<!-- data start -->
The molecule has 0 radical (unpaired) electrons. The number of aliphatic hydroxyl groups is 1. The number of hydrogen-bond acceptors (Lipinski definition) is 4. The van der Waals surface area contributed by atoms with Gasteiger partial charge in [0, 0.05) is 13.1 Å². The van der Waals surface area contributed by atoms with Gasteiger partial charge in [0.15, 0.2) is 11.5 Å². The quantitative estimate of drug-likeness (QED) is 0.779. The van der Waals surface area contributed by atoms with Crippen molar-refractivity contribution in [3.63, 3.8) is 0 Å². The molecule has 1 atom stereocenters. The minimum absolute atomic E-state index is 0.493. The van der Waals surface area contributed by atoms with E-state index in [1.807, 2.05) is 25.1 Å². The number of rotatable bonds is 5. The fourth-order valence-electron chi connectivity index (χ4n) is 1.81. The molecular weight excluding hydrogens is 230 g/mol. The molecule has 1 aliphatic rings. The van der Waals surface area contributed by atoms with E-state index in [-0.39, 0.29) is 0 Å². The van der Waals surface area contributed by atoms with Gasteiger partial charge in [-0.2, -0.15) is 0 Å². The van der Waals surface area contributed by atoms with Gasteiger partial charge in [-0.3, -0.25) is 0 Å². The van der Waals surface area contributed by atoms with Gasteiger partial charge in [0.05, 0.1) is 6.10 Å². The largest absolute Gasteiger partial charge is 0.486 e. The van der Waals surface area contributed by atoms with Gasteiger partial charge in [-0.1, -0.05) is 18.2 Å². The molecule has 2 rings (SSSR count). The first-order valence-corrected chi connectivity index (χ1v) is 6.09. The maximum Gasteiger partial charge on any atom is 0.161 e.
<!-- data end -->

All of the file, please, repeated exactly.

The molecule has 0 radical (unpaired) electrons. The number of aliphatic hydroxyl groups is 1. The number of hydrogen-bond acceptors (Lipinski definition) is 4. The van der Waals surface area contributed by atoms with Gasteiger partial charge in [0, 0.05) is 13.1 Å². The van der Waals surface area contributed by atoms with Gasteiger partial charge in [0.15, 0.2) is 11.5 Å². The quantitative estimate of drug-likeness (QED) is 0.779. The van der Waals surface area contributed by atoms with Crippen molar-refractivity contribution in [3.63, 3.8) is 0 Å². The molecule has 1 atom stereocenters. The minimum absolute atomic E-state index is 0.493. The van der Waals surface area contributed by atoms with E-state index in [1.807, 2.05) is 25.1 Å². The number of rotatable bonds is 5. The fourth-order valence-electron chi connectivity index (χ4n) is 1.81. The molecular weight excluding hydrogens is 230 g/mol. The molecule has 1 aliphatic rings. The van der Waals surface area contributed by atoms with E-state index in [-0.39, 0.29) is 0 Å². The van der Waals surface area contributed by atoms with Gasteiger partial charge in [-0.2, -0.15) is 0 Å². The van der Waals surface area contributed by atoms with Gasteiger partial charge in [-0.3, -0.25) is 0 Å². The van der Waals surface area contributed by atoms with Gasteiger partial charge in [0.05, 0.1) is 6.10 Å². The largest absolute Gasteiger partial charge is 0.486 e. The van der Waals surface area contributed by atoms with Gasteiger partial charge in [-0.1, -0.05) is 18.2 Å². The molecule has 2 rings (SSSR count). The first-order valence-corrected chi connectivity index (χ1v) is 6.09. The maximum Gasteiger partial charge on any atom is 0.161 e.